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Armed with a piano and percussion set, the 2002 Miles Davis Award winner opened with a song for his father and then took the packed hall on a tribute trip through much of the rest of storied musical family. "Armando's Rhumba" began with tribal thunder on the toms, but quickly switched to a playfully vibe-y piano, eventually settling into a dual-mooded conversation between the black and white keys. Turning from the personal to the universal, Corea offered the syncopated cascades of Gershwin's "Someone to Watch Over Me" and then expanded further into the embellished incremental refrains of Van Heusen¹s "It Could Happen To You" which, though harder to grasp, demonstrated Corea's insatiable desire to explore. Ellington's "Sophisticated Lady" was as its title suggested, layering classically trained changes under wisps of a honky-tonk theme that came to the fore in the easy swing of "Blue Monk." Corea continued the Monk medley with a figuring of "Monk's Dream" that pitted his own complicated rhythms against simultaneous key signatures that, though still impressive, seemed simple in comparison. Despite the lack of intimacy in the grand and nearly fully-lit hall, Corea's performance often seemed like an instance of catching him at his own piano, lost in the joy of creation and exploration and attacking the keys as if the pieces had only recently been composed, yet with the control and ease of the old master he is.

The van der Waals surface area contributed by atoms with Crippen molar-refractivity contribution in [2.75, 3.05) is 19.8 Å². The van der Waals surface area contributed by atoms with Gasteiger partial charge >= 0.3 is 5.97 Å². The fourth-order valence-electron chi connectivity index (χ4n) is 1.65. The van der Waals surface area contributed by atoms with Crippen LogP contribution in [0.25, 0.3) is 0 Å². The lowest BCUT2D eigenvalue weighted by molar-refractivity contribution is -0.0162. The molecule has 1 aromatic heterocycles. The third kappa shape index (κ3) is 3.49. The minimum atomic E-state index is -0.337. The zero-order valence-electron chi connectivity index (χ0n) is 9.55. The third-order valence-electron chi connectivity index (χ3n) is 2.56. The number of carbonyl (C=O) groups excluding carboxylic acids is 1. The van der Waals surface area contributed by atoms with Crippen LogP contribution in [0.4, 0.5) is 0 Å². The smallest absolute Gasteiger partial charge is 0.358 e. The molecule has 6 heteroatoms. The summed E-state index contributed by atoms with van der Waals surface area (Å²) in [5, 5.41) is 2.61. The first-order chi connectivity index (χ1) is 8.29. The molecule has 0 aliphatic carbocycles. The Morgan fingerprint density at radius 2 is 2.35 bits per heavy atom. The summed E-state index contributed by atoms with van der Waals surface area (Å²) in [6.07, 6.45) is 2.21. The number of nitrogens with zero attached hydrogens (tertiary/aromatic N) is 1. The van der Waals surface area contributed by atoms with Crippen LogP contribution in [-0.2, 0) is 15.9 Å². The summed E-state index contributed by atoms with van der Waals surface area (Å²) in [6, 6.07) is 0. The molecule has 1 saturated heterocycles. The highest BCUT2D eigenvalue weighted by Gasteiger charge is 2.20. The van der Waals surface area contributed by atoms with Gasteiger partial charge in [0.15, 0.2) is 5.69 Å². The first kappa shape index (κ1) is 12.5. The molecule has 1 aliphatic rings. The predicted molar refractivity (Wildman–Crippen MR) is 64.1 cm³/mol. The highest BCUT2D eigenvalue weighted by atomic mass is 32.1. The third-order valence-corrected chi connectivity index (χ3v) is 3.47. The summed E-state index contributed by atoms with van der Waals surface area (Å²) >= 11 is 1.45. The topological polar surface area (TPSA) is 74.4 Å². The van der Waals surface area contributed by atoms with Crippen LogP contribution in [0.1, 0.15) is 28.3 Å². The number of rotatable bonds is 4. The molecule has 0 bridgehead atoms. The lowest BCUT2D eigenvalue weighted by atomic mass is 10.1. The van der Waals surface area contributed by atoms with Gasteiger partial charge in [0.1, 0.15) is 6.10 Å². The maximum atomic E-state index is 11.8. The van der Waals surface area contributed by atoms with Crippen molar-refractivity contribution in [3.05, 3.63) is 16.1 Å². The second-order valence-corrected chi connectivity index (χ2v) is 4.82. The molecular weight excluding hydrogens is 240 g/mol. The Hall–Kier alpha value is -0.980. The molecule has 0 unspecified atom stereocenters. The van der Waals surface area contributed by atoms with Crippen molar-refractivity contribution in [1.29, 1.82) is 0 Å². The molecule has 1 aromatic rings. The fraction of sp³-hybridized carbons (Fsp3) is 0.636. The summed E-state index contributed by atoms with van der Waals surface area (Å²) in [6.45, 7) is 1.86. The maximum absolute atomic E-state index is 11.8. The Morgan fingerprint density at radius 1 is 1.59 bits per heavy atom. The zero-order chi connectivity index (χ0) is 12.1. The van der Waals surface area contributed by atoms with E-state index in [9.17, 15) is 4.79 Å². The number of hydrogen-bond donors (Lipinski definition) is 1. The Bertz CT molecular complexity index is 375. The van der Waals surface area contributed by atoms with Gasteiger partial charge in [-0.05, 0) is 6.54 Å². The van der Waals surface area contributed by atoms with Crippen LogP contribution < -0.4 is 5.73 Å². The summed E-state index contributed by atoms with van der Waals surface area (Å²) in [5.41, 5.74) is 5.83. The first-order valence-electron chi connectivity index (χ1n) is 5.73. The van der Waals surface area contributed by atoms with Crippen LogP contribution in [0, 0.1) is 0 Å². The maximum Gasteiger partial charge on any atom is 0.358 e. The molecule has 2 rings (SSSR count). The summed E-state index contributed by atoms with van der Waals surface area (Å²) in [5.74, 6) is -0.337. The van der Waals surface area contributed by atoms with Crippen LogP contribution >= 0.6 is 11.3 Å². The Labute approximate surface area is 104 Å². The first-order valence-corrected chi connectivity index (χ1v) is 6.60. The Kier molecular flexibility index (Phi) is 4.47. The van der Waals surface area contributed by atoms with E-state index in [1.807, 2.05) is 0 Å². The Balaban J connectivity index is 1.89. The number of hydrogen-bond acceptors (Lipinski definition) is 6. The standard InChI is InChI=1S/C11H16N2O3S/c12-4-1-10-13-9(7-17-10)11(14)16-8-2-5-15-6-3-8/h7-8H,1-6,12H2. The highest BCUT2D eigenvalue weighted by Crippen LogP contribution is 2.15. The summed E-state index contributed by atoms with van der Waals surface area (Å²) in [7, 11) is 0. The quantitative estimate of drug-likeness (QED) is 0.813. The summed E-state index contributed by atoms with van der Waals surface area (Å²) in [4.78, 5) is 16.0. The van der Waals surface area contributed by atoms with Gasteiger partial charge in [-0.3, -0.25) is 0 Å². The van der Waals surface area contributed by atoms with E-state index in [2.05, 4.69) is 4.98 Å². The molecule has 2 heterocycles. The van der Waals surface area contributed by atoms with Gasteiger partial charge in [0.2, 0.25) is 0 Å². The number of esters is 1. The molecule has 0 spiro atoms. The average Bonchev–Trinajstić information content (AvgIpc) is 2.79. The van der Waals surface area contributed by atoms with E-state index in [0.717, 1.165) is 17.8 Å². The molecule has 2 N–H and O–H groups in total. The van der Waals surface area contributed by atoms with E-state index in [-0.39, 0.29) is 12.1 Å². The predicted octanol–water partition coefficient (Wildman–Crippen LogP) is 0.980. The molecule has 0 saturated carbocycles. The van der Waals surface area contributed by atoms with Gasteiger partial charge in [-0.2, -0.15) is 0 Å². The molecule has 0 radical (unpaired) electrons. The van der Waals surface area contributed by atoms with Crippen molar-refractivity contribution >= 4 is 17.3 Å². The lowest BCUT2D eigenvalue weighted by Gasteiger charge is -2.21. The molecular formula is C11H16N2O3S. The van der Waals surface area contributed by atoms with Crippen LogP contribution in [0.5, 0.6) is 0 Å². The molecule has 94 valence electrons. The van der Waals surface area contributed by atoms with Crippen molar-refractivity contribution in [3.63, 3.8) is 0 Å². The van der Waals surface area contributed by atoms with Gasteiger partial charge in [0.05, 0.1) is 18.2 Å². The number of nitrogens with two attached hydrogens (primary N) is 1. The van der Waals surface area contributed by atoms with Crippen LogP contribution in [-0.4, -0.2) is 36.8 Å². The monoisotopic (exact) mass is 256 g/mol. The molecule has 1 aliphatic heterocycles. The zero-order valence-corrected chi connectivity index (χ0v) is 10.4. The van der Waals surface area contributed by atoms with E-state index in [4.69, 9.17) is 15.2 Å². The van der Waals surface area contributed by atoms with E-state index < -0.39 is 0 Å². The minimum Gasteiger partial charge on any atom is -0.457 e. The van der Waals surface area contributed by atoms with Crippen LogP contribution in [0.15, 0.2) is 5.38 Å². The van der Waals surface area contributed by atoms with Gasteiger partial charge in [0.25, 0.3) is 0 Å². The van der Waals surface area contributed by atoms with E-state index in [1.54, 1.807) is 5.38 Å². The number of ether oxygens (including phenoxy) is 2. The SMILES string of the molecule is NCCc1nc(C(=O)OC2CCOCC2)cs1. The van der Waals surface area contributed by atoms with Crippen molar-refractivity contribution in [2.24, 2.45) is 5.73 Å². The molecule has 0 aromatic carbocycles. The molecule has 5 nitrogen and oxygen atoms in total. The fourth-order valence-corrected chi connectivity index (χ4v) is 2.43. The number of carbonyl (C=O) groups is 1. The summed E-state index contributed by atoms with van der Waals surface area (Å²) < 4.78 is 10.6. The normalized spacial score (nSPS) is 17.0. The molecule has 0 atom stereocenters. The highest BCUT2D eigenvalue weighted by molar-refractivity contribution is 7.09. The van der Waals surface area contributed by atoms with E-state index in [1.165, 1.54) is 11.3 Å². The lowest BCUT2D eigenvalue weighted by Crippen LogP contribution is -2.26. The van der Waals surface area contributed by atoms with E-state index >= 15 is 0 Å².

I love jazz because I enjoy the freedom.
I was first exposed to jazz when I was 17.
I met Cedar Walton at a concert in San Paulo.
The best show I ever attended was Helio Jambao trio.
The first jazz record I bought was Witchcraft by George Benson.
My advice to new listeners is listen to the old school first.